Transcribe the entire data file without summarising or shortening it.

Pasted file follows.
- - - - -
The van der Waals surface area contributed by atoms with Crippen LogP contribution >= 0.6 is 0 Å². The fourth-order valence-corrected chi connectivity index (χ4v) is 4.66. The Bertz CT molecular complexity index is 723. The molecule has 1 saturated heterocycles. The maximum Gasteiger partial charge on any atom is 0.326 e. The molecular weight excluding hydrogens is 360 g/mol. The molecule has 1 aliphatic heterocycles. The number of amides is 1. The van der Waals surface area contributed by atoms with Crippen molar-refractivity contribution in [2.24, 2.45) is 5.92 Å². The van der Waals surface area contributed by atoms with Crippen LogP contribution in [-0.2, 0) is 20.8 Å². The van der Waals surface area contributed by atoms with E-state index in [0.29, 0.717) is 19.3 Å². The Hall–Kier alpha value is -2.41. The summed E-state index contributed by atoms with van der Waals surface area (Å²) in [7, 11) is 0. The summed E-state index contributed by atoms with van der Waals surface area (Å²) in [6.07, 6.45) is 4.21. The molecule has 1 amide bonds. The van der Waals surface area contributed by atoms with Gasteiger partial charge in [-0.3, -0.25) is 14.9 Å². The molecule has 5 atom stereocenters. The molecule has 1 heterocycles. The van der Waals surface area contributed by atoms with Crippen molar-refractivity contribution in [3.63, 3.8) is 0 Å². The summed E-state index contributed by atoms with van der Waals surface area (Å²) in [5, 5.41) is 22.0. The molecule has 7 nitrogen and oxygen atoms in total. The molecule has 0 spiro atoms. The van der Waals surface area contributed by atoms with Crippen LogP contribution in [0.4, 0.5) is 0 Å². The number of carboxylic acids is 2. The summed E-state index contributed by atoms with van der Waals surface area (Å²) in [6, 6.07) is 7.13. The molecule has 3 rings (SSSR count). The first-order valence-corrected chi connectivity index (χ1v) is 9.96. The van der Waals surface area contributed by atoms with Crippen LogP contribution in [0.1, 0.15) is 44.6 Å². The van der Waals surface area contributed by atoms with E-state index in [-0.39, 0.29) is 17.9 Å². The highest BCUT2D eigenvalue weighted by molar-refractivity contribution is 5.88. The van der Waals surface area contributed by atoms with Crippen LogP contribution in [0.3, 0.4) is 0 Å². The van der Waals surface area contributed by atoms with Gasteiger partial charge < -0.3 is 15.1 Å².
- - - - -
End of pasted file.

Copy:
The van der Waals surface area contributed by atoms with Crippen LogP contribution >= 0.6 is 0 Å². The fourth-order valence-corrected chi connectivity index (χ4v) is 4.66. The Bertz CT molecular complexity index is 723. The molecule has 1 saturated heterocycles. The maximum Gasteiger partial charge on any atom is 0.326 e. The molecular weight excluding hydrogens is 360 g/mol. The molecule has 1 aliphatic heterocycles. The number of amides is 1. The van der Waals surface area contributed by atoms with Crippen molar-refractivity contribution in [2.24, 2.45) is 5.92 Å². The van der Waals surface area contributed by atoms with Crippen LogP contribution in [-0.2, 0) is 20.8 Å². The van der Waals surface area contributed by atoms with E-state index in [0.29, 0.717) is 19.3 Å². The Hall–Kier alpha value is -2.41. The summed E-state index contributed by atoms with van der Waals surface area (Å²) in [7, 11) is 0. The summed E-state index contributed by atoms with van der Waals surface area (Å²) in [6.07, 6.45) is 4.21. The molecule has 1 amide bonds. The van der Waals surface area contributed by atoms with Gasteiger partial charge in [-0.3, -0.25) is 14.9 Å². The molecule has 5 atom stereocenters. The molecule has 1 heterocycles. The van der Waals surface area contributed by atoms with Crippen molar-refractivity contribution in [3.63, 3.8) is 0 Å². The summed E-state index contributed by atoms with van der Waals surface area (Å²) in [5, 5.41) is 22.0. The molecule has 7 nitrogen and oxygen atoms in total. The molecule has 0 spiro atoms. The van der Waals surface area contributed by atoms with Crippen LogP contribution in [0.4, 0.5) is 0 Å². The number of carboxylic acids is 2. The summed E-state index contributed by atoms with van der Waals surface area (Å²) in [6, 6.07) is 7.13. The molecule has 3 rings (SSSR count). The first-order valence-corrected chi connectivity index (χ1v) is 9.96. The van der Waals surface area contributed by atoms with Crippen LogP contribution in [0.1, 0.15) is 44.6 Å². The van der Waals surface area contributed by atoms with E-state index in [-0.39, 0.29) is 17.9 Å². The highest BCUT2D eigenvalue weighted by molar-refractivity contribution is 5.88. The van der Waals surface area contributed by atoms with Crippen LogP contribution in [0.3, 0.4) is 0 Å². The van der Waals surface area contributed by atoms with Gasteiger partial charge < -0.3 is 15.1 Å².